Ever-changing regulations surrounding environmental policy require contractors to re-examine business practices on a regular basis. Unfortunately, contractors are left to interpret a great deal of industry regulations on their own. Among these confounding regulations are those concerning environmental protection.
Guest blogger, Kirsten Bradley, working to educate professionals and their lawyers about construction industry regulations in the USA has the following advice … and although USA focused, these tips make good sense elsewhere …
Once contractors have worked their way through the legal jargon found in many environmental policies, they might feel overwhelmed about what exactly their responsibilities are. Fortunately, however, a number of services and products have been created to help eco-friendly contractors.
The National Association of Home Builders plans to roll out the first and only national ratings standard for remodeled homes this year. Contact them for more information on how green products will affect ratings. (In the UK we wait for the Green Deal installers’ Code of Practice and a Publicly Available Specification (PAS) for the retrofitting of energy efficiency measures in domestic and non-domestic buildings)
- Taking advantage of tax credits and other applicable programs, contractors can offset some of the additional costs they might incur by using eco-efficient approaches to building.
- Enroll in green building event, training seminars and/or certification programs. (For example, the U.S. Green Building Council backs the LEEDHomes Raters program Home Raters are qualified to assess the degree to which a home has been constructed according to accepted standards of environmental sustainability)
- Educate yourselves. Sign up for REGREEN, a program that distributes information about how to build green on a smaller scale. The U.S. Green Building Council partnered with The American Society of Interior Designers Foundation to create REGREEN, the first countrywide green residential remodeling manual for existing homes
- If you think your customers don’t know or care about green building initiatives, think again. A February 2011 poll of Angie’s List members found that 50% of respondents plan to include green building elements in their home this year, but first they want to learn more. Educate yourself so that you will be able to educate your customer and market your services better.
- According to some estimates, existing homes account for 94% of buildings in the U.S. The average age of these homes is 30 years, which means they often have drafty doors and windows as well as poorly insulated walls, attics and crawl spaces. Additionally, these properties are responsible for 21% of the nation’s carbon emissions. Herein lies a huge profit opportunity for contractors who educate themselves on green remodeling and market themselves to the right crowd.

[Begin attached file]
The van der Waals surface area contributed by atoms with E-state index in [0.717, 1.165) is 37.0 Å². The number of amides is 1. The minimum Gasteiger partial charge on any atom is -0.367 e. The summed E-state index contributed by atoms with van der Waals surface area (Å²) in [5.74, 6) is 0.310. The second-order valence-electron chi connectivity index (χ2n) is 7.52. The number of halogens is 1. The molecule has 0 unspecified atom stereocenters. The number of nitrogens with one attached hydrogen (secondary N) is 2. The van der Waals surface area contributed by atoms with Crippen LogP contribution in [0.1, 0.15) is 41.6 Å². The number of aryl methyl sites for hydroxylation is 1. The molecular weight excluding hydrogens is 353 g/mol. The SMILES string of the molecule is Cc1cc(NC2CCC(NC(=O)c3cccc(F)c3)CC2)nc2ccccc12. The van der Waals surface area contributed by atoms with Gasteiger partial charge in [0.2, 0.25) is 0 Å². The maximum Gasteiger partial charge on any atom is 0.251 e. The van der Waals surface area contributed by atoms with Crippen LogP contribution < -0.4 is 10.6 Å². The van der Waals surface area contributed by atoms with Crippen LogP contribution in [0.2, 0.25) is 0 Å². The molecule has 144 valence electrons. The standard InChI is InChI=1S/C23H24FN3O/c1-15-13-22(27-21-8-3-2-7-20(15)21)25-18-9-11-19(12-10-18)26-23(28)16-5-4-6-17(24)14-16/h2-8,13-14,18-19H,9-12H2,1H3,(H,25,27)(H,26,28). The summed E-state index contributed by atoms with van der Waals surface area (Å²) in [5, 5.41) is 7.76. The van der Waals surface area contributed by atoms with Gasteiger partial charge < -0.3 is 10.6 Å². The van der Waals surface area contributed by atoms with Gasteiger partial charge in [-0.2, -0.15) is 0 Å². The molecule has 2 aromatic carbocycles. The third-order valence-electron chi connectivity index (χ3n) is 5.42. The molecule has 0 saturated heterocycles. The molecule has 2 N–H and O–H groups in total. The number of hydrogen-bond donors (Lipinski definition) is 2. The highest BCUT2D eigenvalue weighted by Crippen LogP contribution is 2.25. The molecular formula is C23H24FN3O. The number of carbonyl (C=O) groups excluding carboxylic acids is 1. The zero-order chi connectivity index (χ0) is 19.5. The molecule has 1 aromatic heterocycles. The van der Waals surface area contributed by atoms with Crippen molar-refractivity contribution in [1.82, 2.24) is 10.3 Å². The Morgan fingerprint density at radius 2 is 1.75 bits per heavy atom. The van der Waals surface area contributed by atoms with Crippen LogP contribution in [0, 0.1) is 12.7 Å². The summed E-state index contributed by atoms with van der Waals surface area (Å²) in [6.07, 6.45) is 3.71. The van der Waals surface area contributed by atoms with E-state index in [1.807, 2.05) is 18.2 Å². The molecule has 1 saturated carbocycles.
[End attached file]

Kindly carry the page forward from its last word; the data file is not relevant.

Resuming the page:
- Look at purchasing a green performance bond for your projects in addition to required contractor license bonds . Clients prefer working with professional contractors who are licensed and bonded because they appreciate the extra layer of financial protection
- For smaller projects, check out the Habitat for Humanity ReStore as a resource. ReStore resale outlets sell reusable and surplus building materials to the public at low costs. Merchandise at the restore is especially good for home remodeling projects
- Draw up window plans that take full advantage of passive solar energy and help maintain proper indoor temperature. Contractors should always verify that all windows are strategically placed in beneficial locations. This is a great example of implementing inexpensive, eco-conscious design that has a real impact on sustainability.
- The cost of renewable products like solar platforms decreases as the technology gains traction with the buying public. Installing new products in today’s construction projects will play a large role in increasing eco-friendly building and, in turn, drive down costs.
- Consider that building a completely new structure using eco-friendly processes might be easier and cheaper than retro-fitting an existing structure that has inherent design flaws.
Contractors who take advantage of green building will not only save money over the long haul, but also promote health benefits from building structures without toxic, energy-wasting materials.
What do you do – do you have any tips for improving green build?
Kirsten Bradley is working to educate professionals and their lawyers about construction industry regulations through SuretyBonds with a special interest in helping contractors access more green building resources. Follow Kirsten on twitter @suretybond
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